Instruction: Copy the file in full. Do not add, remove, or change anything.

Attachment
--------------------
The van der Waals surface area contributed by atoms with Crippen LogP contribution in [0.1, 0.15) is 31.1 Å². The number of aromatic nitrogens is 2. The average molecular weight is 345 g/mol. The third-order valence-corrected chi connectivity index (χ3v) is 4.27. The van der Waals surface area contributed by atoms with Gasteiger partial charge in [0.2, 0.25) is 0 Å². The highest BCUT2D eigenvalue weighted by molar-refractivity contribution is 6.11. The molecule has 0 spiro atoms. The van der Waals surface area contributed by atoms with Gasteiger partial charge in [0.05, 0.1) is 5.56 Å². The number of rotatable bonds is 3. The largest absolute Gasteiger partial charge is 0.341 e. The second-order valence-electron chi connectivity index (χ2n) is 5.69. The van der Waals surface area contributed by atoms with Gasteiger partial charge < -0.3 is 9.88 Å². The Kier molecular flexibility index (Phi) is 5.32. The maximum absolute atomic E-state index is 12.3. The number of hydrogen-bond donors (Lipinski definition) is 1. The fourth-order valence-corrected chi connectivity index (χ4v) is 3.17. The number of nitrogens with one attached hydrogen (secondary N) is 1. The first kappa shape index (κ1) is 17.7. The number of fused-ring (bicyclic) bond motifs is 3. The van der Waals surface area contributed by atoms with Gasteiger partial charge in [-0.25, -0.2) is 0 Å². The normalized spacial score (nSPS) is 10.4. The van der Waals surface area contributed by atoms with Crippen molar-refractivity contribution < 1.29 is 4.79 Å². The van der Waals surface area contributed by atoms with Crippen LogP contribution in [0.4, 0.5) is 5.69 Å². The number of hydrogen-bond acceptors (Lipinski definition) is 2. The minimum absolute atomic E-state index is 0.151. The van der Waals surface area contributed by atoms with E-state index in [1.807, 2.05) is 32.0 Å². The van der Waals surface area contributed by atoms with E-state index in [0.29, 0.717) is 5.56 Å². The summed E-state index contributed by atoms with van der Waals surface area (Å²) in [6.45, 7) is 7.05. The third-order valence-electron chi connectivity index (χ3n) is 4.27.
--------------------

The van der Waals surface area contributed by atoms with Crippen LogP contribution in [0.1, 0.15) is 31.1 Å². The number of aromatic nitrogens is 2. The average molecular weight is 345 g/mol. The third-order valence-corrected chi connectivity index (χ3v) is 4.27. The van der Waals surface area contributed by atoms with Gasteiger partial charge in [0.2, 0.25) is 0 Å². The highest BCUT2D eigenvalue weighted by molar-refractivity contribution is 6.11. The molecule has 0 spiro atoms. The van der Waals surface area contributed by atoms with Gasteiger partial charge in [0.05, 0.1) is 5.56 Å². The number of rotatable bonds is 3. The largest absolute Gasteiger partial charge is 0.341 e. The second-order valence-electron chi connectivity index (χ2n) is 5.69. The van der Waals surface area contributed by atoms with Gasteiger partial charge < -0.3 is 9.88 Å². The Kier molecular flexibility index (Phi) is 5.32. The maximum absolute atomic E-state index is 12.3. The number of hydrogen-bond donors (Lipinski definition) is 1. The fourth-order valence-corrected chi connectivity index (χ4v) is 3.17. The number of nitrogens with one attached hydrogen (secondary N) is 1. The first kappa shape index (κ1) is 17.7. The number of fused-ring (bicyclic) bond motifs is 3. The van der Waals surface area contributed by atoms with Gasteiger partial charge in [-0.25, -0.2) is 0 Å². The normalized spacial score (nSPS) is 10.4. The van der Waals surface area contributed by atoms with Crippen molar-refractivity contribution < 1.29 is 4.79 Å². The van der Waals surface area contributed by atoms with Crippen LogP contribution in [0.4, 0.5) is 5.69 Å². The number of hydrogen-bond acceptors (Lipinski definition) is 2. The minimum absolute atomic E-state index is 0.151. The van der Waals surface area contributed by atoms with E-state index in [1.807, 2.05) is 32.0 Å². The van der Waals surface area contributed by atoms with E-state index in [0.29, 0.717) is 5.56 Å². The summed E-state index contributed by atoms with van der Waals surface area (Å²) in [6.45, 7) is 7.05. The third-order valence-electron chi connectivity index (χ3n) is 4.27.